Such efforts outside the classroom are essential. As Joanna can tell you, much and perhaps most learning takes place at home or elsewhere after school. It is wasteful, wasteful, wasteful to get the children all fired up about e-reading at school without encouraging them to do the same afterhours when they won’t face such distractions as bathroom breaks or noisy classmates.

Finally, continuing on the theme of recreational reading, let’s not confuse the “mission critical” issues of Net-connected computers for standardized testing with the degree of reliability needed for recreational reading. If connections at home break down, students can download e-books at school or perhaps the local public library. Not that I’m happy about failures of any variety. But once again, we are talking about additional resources of the kind that a national digital library endowment and existing funding mechanisms could help provide—for both recreational reading and the textbook variety.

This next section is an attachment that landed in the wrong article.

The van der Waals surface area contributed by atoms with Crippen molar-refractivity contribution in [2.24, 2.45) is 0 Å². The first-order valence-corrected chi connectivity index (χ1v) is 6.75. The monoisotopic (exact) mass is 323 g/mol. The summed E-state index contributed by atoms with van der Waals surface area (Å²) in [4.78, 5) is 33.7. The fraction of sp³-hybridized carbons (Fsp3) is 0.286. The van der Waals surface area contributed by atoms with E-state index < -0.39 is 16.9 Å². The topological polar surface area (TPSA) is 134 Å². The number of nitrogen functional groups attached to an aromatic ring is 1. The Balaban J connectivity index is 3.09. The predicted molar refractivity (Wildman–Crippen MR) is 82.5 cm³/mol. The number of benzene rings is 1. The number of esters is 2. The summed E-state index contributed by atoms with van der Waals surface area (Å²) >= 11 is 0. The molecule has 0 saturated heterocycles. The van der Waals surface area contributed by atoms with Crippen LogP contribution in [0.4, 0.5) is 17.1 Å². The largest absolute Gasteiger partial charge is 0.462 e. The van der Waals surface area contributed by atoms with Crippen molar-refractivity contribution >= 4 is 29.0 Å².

To find out more on the endowment concept: Check out articles in the Chronicle of Philanthropy, Library Journal and Education Week. The EW piece drew 103 Likes.


  1. ” Even the normally clueful Nate seems too focused on e-reading of textbooks in K-12 and not sufficiently enough on e-books for the joy of it. I recommend that he catch up with Readicide: How Schools Are Killing Reading and What You Can Do About It, ”